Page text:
So Apple really made a great iPad Pro feature and just didn’t tell anyone?

Apple’s obsession with secrecy has struck again but this time in an unusual way. Yes, the company that is only able to sell devices by tricking people with that icky “marketing” that no other company does actually forgot to market a feature!

What is this feature? Well, according to developer Guilherme Rambo the M4 iPad Pro is:

…the first device to support and use Apple’s new Secure Indicator Light (SIL) mechanism. When using the microphone or camera, the corresponding indicator dot is effectively rendered in hardware (using the display), making it a lot less likely that any malware or user space app would be able to access those sensors without the user’s knowledge.

Guilherme Rambo

Apple implemented this without fanfare. Or any kind of fare at all. In fact, it implemented it without even mentioning it when the product was rolled out.

This is very odd behavior for a company that (according to many) only uses privacy as a marketing tool. You made the privacy, and you forgot to market it? What’s that about?

Now, you may be saying to yourself, please, Mr. Macalope, sir. (Why so formal?) Your strawmen do burn oh so very prettily, but spare us your concocted arguments from fabricated Apple foes!

But this is not a strawman argument at all! As it turns out, you are the only strawman here, fictional reader who purports not to think anyone says this about Apple.

Ironic, right?

One entity that suggests privacy is a marketing smokescreen for Apple is a little outfit known as… let’s see here, lemme just pretend to be looking this up… oh, yes! The U.S. Department of Justice. Apple’s emphasis on privacy was brought up multiple times in the DOJ’s suit against the company.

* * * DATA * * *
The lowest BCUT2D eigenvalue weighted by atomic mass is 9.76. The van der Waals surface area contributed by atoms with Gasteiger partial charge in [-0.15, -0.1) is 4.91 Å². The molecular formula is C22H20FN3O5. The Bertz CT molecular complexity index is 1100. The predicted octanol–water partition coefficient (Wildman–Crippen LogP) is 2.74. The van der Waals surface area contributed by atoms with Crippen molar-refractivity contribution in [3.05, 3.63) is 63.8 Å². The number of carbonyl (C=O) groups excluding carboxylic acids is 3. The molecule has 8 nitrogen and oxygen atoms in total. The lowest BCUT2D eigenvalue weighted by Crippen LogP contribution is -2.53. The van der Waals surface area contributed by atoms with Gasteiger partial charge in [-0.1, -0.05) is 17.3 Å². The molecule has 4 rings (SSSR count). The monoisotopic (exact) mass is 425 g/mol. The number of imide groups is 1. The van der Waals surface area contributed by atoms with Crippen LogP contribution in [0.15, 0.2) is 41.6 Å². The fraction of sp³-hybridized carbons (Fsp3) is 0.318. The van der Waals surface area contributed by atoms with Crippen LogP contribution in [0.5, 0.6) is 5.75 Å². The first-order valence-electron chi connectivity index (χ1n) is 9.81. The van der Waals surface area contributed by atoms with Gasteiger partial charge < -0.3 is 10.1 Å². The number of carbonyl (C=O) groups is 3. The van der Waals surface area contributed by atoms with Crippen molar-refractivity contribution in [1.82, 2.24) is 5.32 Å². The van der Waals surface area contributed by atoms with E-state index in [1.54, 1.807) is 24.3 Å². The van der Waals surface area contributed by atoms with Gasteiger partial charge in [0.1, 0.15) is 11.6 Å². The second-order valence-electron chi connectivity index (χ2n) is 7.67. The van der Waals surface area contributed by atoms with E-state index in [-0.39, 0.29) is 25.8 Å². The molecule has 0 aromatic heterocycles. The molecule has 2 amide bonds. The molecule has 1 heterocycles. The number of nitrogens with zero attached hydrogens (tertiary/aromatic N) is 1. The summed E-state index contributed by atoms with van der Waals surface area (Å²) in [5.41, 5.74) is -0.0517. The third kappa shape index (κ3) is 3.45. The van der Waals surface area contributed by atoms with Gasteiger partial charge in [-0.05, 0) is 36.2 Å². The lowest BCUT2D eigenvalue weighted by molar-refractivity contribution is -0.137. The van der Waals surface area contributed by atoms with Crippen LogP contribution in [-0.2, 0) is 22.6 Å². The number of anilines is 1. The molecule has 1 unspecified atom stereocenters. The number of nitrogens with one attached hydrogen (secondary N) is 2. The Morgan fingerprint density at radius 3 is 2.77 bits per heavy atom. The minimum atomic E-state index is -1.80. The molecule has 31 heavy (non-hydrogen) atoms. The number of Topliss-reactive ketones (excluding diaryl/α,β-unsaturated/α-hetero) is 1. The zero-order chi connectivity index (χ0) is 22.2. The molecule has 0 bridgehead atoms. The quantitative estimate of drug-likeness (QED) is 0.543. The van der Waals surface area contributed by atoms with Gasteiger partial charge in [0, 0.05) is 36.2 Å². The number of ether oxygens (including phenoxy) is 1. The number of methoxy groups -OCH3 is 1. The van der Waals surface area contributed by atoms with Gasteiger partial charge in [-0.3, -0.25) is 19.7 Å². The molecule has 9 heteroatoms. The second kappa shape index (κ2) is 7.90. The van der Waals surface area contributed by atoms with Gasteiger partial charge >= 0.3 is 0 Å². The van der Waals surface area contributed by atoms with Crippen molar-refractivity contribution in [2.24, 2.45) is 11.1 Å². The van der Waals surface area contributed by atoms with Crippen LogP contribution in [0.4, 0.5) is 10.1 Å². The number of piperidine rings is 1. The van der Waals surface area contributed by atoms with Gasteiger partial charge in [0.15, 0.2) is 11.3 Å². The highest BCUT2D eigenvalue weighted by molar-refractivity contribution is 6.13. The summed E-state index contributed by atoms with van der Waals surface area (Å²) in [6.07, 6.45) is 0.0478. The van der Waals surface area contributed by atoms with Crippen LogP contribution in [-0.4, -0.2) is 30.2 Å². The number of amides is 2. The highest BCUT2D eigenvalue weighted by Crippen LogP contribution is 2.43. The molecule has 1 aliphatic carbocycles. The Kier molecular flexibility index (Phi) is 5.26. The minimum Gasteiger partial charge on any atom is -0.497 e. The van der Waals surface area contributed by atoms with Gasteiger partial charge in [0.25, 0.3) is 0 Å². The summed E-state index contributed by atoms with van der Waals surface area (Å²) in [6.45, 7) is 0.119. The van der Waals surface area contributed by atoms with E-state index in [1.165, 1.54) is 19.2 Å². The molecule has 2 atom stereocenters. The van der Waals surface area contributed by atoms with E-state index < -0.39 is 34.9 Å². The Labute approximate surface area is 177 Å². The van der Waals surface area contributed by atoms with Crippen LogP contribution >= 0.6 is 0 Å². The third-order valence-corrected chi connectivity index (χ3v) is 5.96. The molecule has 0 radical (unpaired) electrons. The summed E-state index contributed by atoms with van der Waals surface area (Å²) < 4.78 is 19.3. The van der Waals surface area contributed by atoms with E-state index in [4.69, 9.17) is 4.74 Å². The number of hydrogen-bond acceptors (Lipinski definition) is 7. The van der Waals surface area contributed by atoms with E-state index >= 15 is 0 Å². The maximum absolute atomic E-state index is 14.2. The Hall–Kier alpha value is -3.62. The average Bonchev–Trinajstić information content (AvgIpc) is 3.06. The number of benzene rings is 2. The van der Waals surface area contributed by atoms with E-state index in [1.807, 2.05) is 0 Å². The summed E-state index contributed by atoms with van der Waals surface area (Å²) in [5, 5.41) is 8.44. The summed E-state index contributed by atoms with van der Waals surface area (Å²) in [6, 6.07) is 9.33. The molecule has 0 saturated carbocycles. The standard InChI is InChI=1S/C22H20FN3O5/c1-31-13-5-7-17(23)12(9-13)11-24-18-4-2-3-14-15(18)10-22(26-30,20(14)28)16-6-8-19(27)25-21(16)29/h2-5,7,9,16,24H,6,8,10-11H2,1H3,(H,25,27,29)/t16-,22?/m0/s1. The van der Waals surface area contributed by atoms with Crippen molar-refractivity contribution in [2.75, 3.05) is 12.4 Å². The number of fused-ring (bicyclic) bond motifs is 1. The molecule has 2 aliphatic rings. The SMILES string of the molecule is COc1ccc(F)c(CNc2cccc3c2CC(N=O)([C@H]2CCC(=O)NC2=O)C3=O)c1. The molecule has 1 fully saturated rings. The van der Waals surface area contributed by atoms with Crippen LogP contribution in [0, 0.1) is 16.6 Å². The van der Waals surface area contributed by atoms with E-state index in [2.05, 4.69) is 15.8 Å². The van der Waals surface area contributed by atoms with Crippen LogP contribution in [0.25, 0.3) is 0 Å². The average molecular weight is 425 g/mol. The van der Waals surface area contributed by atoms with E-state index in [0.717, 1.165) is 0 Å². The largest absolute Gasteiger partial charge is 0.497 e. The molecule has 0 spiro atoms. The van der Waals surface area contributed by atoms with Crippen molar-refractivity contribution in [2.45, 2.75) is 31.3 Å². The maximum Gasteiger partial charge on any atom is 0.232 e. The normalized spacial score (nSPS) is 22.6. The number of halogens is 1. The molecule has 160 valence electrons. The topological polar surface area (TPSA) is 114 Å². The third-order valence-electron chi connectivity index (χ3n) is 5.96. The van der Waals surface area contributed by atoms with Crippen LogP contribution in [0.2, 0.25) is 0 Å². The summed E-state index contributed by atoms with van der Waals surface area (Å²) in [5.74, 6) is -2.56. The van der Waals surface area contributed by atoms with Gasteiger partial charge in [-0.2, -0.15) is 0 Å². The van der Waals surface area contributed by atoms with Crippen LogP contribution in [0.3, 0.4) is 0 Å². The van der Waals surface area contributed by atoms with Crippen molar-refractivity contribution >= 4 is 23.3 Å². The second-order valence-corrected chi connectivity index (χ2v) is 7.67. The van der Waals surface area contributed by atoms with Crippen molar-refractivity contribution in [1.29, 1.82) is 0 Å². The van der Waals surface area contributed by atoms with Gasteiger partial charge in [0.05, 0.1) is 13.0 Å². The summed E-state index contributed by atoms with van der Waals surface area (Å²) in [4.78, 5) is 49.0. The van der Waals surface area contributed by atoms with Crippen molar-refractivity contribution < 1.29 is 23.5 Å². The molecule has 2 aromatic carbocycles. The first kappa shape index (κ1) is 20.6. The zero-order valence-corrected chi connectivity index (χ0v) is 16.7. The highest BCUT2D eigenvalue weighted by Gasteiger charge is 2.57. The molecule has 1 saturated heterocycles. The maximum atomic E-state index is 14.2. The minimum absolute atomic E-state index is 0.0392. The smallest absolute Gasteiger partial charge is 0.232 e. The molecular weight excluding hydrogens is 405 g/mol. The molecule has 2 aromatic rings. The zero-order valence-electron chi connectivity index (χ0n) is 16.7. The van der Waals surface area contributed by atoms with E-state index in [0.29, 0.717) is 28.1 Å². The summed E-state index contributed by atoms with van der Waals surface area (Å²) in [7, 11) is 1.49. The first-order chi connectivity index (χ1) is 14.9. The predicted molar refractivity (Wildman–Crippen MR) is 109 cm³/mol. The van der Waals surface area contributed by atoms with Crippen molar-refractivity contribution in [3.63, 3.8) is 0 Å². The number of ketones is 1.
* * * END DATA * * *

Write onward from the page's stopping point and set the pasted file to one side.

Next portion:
The DOJ suggested that by not allowing third-party app stores, the company was reducing privacy options by not allowing a more privacy-focused store to set up shop on iOS. Yeaaah. Because that’s gonna happen. The horny one is sure there’s a long line of privacy-focused would-be app store overlords out there. It’s definitely not outfits like Meta that have tried for years to slip various privacy-hoovering apps into the App Store. Nope. Nuh-uh.

The DOJ argued:

By contrast, Apple allows certain enterprise and public sector customers to offer versions of app stores with more curated apps to better protect privacy and security.

U.S. Department of Justice

Like much of the DOJ’s filing, this is a poor explanation of the situation. These enterprise app stores are for employees and are designed to protect the privacy and security of the entity running the store, not the end user. In fact, many of them, because they’re run by companies that want to spy on their employees (or, to be fair, have to if they’re regulated industries) are absolutely terrible for privacy.

The only privacy argument the DOJ makes that actually makes sense is that Apple degrades privacy by making Google the default search engine. And Apple does do it because Google pays them a ridiculous amount of money to do it, but most people were probably going to use Google anyway. (Still, they should stop.)


There are many good reasons to force Apple to loosen restrictions on the App Store. So many, really. Privacy isn’t in the top 20. Privacy doesn’t even know the items in the top 20. It never gets invited to their parties.

Does Apple use privacy to market its products? Of course it does. It does so because privacy is an advantage of its products. These are not mutually exclusive things. But you can also make a pretty good case based on the above that privacy is so engrained at Apple that it defaults to that (unless someone wants to give them billions of dollars a year to kind of forget it for a bit). Is it perfect? No. But it’s still better than pretty much anyone else.

Source : Macworld